It took a month to start getting things on track again. During the interim, the Rock ‘N Roll Express were handed their walking papers on March 17, when Cornette’s new tag team destroyed them after a match with the Headbangers. The team? A repackaged Bob Holly and Bart Gunn calling themselves the New Midnight Express (Bombastic Bob and Bodacious Bart).
On March 30, the New Midnights brought the tag titles back to NWA country and Cornette dropped a bombshell. He brought out the NWA World Champion – legitimate tough guy Dan Severn who defended the NWA World title the next Monday night, dismantling Flash Funk with no problem.
It was all downhill from here. The New Midnights tanked and were finally broken up after Gunn defeated Holly in the Brawl for All tournament. The NWA had reclaimed the tag titles by August, when they were won by a team called the Border Patrol. The North American title had already been awarded to Mike Rapada, the Colorado Kid. Severn eventually quietly disappeared from the WWF as well, although he retained the NWA world title until March of 1999, when he lost it to Naoya Ogawa in Japan.
The NWA invasion was over.
The early 90’s had not been kind to the NWA. They had lost their primary TV outlet when Ted Turner bought WCW from Jim Crockett in 1993. Another shot immediately followed as Shane Douglas won a tournament for the vacant world title in 1994, only to have him immediately throw the belt down and declare himself the ECW world champion. Also, over the course of the 90’s, nearly every NWA title went through a period of inactivity.
This is a perfect parallel to the WCW invasion in 2001, only with even more flaws. To start an invasion, identifiable wrestlers are needed which, for the reasons listed above, the NWA was lacking anyway. Most wrestling fans knew the WCW guys. The NWA, on the other hand, not only lacked familiar faces, but most of the names like Ric Flair and Sting were under contract to WCW. The ones who weren’t, like Dusty Rhodes, Ricky Steamboat, or Harley Race, were retired from the ring. Of the ones they were able to get, Jeff Jarrett was by far the most fit. Windham was at least in his late thirties at the time. The Rock ‘N Roll Express were greatly deteriorated from their 80’s heyday. And as for the New Midnights – the less said, the better. All they were was another ego stroke for McMahon, where he had the chance to mock a duo that many wrestling fans consider one of the greatest tag teams of all time.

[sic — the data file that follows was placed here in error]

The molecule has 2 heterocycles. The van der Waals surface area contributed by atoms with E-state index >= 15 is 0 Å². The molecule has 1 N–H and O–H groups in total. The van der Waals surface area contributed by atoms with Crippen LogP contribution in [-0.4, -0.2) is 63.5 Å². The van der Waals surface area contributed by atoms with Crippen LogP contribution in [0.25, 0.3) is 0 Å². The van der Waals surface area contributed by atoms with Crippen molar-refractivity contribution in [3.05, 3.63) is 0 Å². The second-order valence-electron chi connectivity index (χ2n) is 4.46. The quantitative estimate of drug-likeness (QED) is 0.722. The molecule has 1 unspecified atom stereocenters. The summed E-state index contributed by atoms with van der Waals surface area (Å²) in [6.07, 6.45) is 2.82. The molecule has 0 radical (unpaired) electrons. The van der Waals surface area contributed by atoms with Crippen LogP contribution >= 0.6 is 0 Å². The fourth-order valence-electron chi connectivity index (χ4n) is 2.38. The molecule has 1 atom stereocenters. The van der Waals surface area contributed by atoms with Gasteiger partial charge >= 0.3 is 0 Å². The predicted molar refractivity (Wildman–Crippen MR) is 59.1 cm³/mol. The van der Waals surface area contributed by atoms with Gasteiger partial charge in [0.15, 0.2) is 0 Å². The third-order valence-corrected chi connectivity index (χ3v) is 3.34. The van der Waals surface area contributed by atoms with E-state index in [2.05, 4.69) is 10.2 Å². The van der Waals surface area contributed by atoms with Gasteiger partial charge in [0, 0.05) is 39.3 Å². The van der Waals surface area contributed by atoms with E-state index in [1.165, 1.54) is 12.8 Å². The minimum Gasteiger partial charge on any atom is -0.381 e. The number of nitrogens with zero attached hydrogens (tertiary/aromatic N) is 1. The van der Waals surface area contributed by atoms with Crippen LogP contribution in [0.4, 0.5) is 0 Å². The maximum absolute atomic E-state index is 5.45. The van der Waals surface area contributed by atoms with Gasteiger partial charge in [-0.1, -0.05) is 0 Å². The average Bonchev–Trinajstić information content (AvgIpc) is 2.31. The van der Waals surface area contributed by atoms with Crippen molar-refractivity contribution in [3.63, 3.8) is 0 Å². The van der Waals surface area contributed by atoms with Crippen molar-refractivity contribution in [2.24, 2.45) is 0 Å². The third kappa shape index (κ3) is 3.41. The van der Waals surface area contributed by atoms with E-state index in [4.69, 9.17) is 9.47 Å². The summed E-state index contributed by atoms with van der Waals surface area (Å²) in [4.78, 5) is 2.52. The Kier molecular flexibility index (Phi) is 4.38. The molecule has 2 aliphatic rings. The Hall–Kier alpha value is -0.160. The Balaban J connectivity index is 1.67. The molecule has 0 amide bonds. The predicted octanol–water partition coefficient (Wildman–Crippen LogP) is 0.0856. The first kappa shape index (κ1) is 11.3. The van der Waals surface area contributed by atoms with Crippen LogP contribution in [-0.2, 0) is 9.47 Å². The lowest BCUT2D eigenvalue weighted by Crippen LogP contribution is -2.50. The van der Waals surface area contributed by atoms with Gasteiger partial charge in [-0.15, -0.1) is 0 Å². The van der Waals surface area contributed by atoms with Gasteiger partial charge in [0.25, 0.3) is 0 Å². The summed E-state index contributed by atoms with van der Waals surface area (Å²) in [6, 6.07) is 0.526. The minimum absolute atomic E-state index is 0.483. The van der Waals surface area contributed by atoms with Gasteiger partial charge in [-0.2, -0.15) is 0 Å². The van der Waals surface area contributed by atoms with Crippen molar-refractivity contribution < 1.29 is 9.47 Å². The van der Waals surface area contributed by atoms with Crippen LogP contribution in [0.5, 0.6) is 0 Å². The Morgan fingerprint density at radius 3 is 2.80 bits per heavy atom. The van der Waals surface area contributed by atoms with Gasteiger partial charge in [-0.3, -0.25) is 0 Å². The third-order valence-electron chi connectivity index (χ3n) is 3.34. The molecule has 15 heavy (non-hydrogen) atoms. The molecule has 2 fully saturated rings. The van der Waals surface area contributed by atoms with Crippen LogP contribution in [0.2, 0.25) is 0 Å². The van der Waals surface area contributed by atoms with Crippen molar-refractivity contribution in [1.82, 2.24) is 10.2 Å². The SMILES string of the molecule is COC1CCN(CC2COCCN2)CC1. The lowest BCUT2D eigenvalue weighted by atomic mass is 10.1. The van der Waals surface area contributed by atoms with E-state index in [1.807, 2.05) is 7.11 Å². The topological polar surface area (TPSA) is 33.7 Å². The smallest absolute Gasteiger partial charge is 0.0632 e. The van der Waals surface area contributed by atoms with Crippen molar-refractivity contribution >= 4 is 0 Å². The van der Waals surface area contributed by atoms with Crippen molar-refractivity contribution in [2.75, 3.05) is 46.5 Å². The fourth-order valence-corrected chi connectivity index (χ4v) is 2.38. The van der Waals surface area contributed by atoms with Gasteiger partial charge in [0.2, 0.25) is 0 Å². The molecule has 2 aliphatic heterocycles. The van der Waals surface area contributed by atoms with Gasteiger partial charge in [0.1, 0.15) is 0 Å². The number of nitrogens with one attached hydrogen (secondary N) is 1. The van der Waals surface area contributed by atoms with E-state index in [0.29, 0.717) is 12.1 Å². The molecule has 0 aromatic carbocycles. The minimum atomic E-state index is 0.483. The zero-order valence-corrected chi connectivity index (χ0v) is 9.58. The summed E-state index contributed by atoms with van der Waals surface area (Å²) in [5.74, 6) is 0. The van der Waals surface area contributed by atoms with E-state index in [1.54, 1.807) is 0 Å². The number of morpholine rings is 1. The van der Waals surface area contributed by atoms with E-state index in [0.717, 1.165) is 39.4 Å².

As far as the above comparison to the later WCW invasion, the match endings were definitely the same. In every match the NWA contingent would either lose or win by a racket shot from Cornette (not counting the occasional countout and DQ wins here and there). I believe that the only clean win the NWA team got was when the Midnights beat the Headbangers for the tag titles (and remember, the Midnights were just repackaged WWF guys). In order for an invasion to work, the invaders have to have definite wins, and they have to go defeat the promotion’s big guys. The closest the NWA got was Jarrett’s European title shot against Owen Hart. Forget about working with Steve Austin or the Rock.
In the end, this was just wasted TV time for the WWF and another black eye for the NWA. This was just like the WCW invasion 3 years later, only the black eye was given to the WWF by itself. The NWA, on the other hand, would begin to recover some of its lost prestige when NWA-TNA premiered in 2001.
Where are they now?
Jim Cornette is working with Ohio Valley Wrestling, the WWF’s development territory.
Jeff Jarrett is the NWA World Champion and one of the main stars in NWA-TNA.
Barry Windham appeared at the Wrestlereunion show in January 2005 in Tampa, Florida. He and Mike Rotunda reformed the US Express and lost to Outlaw Ron Bass and Larry Zbyszko.
The Rock ‘N Roll Express are still active on the independent scene – they also appeared at Wrestlereunion, where they teamed with the Fantastics to defeat a Midnight Express team made up of Sweet Stan Lane, Beautiful Bobby Eaton, Dennis Condrey, and Jim Cornette.
Bob Holly is still active in the WWE on the Smackdown side of the roster split.
Bart Gunn has returned to Japan where he competes under the name of Mike Barton.
Dan Severn is still active in mixed martial arts competitions. His website is at http://www.the-beast.com.
We head back to WCW for one of my personal biggest guilty pleasures of the Russo era.